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New job, new facility await jailers in training

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Charmaine Russell, 41, of Frederick County, practices defensive tactics at the Rappahannock Regional Criminal Justice Academy in Middletown on Thursday. The class members will be future jailers at the Rappahannock Shenandoah and Warren County Regional Jail in Front Royal. The jail is scheduled to be open in July. Rich Cooley/Daily (Buy photo)

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Sgt. John DeRito, lead defensive tactics instructor at the Rappahannock Criminal Justice Training Center in Middletown, works this class of future jail staff. Rich Cooley/Daily (Buy photo)


By Joe Beck

MIDDLETOWN -- Getting a new jailer ready for the rigors of the job begins at Rappahannock Regional Criminal Justice Academy where dozens of recruits are learning the fine points of maintaining law and order among hundreds of inmates, some of them with records of violent crime.

The academy's recruits will be among 95 employees overseeing the Rappahannock, Shenandoah and Warren County Regional Jail when it opens in July on U.S. 340-522 north of Front Royal.

The academy's recruits completed seven weeks of a 12-week training program Friday, an effort to introduce them to some of the complexities that will await them when the first inmates arrive.

The instruction includes classes in topics such as interpersonal communications skills, report writing, civil and criminal liabilities; record keeping; state law; constitutional law and CPR.

There are also firearms training and 40 hours of practicing defensive tactics, a reminder of some of the worst-case scenarios that can unfold in a prison or jail.

Robert Hersey, the basic training coordinator of the academy and a retired police official, said the instructors can teach minds and bodies but the intangibles of the soul are the most important factor in the making of a jailer.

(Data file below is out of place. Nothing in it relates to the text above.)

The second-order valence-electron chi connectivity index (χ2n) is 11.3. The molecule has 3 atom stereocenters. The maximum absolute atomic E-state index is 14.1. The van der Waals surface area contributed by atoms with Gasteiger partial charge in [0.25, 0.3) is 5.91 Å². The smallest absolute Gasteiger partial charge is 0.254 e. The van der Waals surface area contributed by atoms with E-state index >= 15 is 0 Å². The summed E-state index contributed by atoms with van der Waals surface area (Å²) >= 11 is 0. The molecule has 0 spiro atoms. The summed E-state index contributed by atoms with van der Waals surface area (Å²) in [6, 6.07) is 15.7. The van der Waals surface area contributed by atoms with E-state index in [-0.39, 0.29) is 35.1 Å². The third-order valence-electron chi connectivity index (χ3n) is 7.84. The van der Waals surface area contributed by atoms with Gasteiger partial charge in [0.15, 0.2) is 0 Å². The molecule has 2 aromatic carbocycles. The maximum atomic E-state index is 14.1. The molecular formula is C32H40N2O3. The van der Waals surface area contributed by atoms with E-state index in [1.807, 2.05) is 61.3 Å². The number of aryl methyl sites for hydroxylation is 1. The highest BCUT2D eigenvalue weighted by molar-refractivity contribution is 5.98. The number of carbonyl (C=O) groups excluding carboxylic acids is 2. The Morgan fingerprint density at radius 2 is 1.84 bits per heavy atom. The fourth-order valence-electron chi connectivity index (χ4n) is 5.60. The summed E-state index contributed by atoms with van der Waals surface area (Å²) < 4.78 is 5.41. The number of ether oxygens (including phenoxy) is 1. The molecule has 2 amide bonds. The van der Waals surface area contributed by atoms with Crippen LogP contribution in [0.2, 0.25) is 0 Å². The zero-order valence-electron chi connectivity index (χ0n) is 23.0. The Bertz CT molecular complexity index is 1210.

"It comes down to integrity," Hersey said. "We're pretty strict with that. We can teach them everything there is to know but unless they have integrity and common sense, it will be a struggle."

The recruits come from all kinds of backgrounds.

"It's a hodgepodge," Hersey said, adding that many come straight from college or the military. A few are residents of West Virginia.

"We've been very fortunate," Hersey said. "They're a good group of people."

Kris Crabill, 41, president of the recruiting class, said he was looking for a different career when he applied to be a jailer after 14 years in the printing industry.

"I just had an interest," Crabill said of working at the jail. "I have a lot of friends in law enforcement. That also drove me."

Crabill said training has gone "very well" for him.

"It's taught me a lot," Crabill said, "and made me appreciate the good and bad," that goes with being a jailer.

Charmaine Russell, a former underground utility supervisor for Frederick County, called the impending opening of the jail, "a great opportunity" for her to try a new career while also breaking in a new facility.

Like Hersey, she said she believes personal values play a decisive role in how well a jailer performs on the job.

"Integrity is a big key in this field, professionalism," Russell said.

Jacob Medina is one of the recruits with a background in the military. Medina said he did some security work while serving with the Marines in Iraq. Being a jailer fits well with his experience.

"I want something with structure and something I'm comfortable with, Medina said.
The current class of 34 jailers will be followed by another with about 40 recruits in April.

The first jailers are expected to arrive at the facility in May or June. Hersey said the academy will follow its usual practice of contacting recruits after they begin their jobs and ask them for feedback about their training.

Hersey said he hopes they tell him that they learned what they needed to manage the demands of being a jailer.

"That's what we're looking for," Hersey said. "Whether we did things right or whether we need to tweak things."

Contact staff writer Joe Beck at 540-465-5137 ext. 142, or jbeck@nvdaily.com


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